One Community Group at Risk of Suicide

The community group at risk of suicide is people with medical conditions considering that suicide happens more frequently amongst people with particular psychiatric illnesses (such as substance abuse, bipolar disorder, major depression, schizophrenia and major depression (Coughlin & Sher, 2014 ). alcohol misuse, anxiety and depression disorders are some of the factors that result in suicide. People with medical conditions are inclined to harm themselves, especially the young people. There is a relationship between chronic physical illness and suicidal behaviour. People suffering from type I diabetes mellitus, asthma, cancer and epilepsy are more likely to commit suicide. Besides that, people with HIV/AIDS, heart disease, kidney disorder and Parkinson’s disease are likely to harm themselves. For people having traumatic brain injury, they are more likely to commit suicide, while those suffering from HIV/AIDS and sleeping disorders were at a high risk of dying by suicide. Together with different rates amongst the medical conditions, people with multiple medical conditions have considerably high risk of suicide. Mental illness is one of the main causes of suicide, especially for people who have tried different medications, experienced medication withdrawals, and various therapies. People who have failed to treat their depressive symptoms are more likely to commit suicide. Dealing with chronic pain every day can also drive a number of people into depression, and sometimes into committing suicide. A number of psychiatric drugs such as benzodiazepines and antipsychotics can make a person feel suicidal.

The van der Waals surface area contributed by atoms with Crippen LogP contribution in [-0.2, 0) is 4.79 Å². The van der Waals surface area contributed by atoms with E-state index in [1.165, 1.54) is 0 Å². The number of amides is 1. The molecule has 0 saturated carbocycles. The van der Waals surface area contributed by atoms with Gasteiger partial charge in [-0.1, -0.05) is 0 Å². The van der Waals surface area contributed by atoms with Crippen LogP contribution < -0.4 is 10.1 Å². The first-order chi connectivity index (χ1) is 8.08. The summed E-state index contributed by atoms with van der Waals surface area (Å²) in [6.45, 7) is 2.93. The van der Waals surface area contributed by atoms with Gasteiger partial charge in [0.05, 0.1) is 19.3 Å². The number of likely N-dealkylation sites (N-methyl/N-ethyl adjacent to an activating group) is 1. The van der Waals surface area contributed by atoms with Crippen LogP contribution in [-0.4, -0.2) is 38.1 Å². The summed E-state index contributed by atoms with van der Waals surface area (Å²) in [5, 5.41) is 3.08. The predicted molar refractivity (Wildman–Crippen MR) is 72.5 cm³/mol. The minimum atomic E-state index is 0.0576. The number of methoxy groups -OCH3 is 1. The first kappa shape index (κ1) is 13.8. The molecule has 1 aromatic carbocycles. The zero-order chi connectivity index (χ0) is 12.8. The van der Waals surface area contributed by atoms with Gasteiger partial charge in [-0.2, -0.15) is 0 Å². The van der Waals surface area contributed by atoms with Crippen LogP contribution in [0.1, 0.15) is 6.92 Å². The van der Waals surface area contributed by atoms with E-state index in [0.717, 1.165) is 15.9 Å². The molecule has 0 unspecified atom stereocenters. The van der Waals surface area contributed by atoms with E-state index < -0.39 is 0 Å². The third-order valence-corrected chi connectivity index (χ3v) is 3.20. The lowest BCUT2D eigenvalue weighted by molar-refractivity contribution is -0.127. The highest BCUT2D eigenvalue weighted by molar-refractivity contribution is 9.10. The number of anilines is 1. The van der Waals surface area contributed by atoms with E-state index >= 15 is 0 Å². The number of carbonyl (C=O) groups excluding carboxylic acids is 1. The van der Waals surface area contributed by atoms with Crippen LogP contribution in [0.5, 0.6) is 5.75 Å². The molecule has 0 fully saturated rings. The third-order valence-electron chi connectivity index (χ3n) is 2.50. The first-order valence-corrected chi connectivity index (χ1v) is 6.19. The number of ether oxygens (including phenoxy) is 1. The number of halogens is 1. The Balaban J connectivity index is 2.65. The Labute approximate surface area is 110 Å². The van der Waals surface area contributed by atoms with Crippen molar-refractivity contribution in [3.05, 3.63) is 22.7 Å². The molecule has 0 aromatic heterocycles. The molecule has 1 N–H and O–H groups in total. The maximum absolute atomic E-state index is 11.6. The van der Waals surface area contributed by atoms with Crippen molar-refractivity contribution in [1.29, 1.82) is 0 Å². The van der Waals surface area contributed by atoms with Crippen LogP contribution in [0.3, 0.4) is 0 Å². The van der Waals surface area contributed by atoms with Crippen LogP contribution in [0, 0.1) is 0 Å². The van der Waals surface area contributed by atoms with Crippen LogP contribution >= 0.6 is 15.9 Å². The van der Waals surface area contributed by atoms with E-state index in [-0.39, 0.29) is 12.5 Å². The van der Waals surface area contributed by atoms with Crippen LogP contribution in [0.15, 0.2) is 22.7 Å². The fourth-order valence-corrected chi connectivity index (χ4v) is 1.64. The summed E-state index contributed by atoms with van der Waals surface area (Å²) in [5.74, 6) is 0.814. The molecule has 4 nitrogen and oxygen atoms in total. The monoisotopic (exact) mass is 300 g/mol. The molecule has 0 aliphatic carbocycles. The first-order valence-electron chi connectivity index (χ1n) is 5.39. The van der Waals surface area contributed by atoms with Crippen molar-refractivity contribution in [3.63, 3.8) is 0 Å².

AIHW. (2015). Mental health of older Australians. Canberra: Australian Institute of Health and Welfare.

Butler, J. (2016 , September 28). Australia’s Suicide Crisis Has Peaked To A Terrifying New Height. Retrieved from HuffPost Australia :

Coughlin, S. S., & Sher, L. (2014 , February 3). Suicidal Behavior and Neurological Illnesses. Retrieved from PMC:

Headspace. (2016). Understanding depression – for health professionals. Retrieved from Headspace National Youth Mental Health Foundation:

MHCA. (2008). Statistics On Mental HealtH. Deakin, ACT: Mental Health Council of Australia.

Mindframe. (2016, September 28). Facts and stats about suicide in Australia. Retrieved from Mindframe: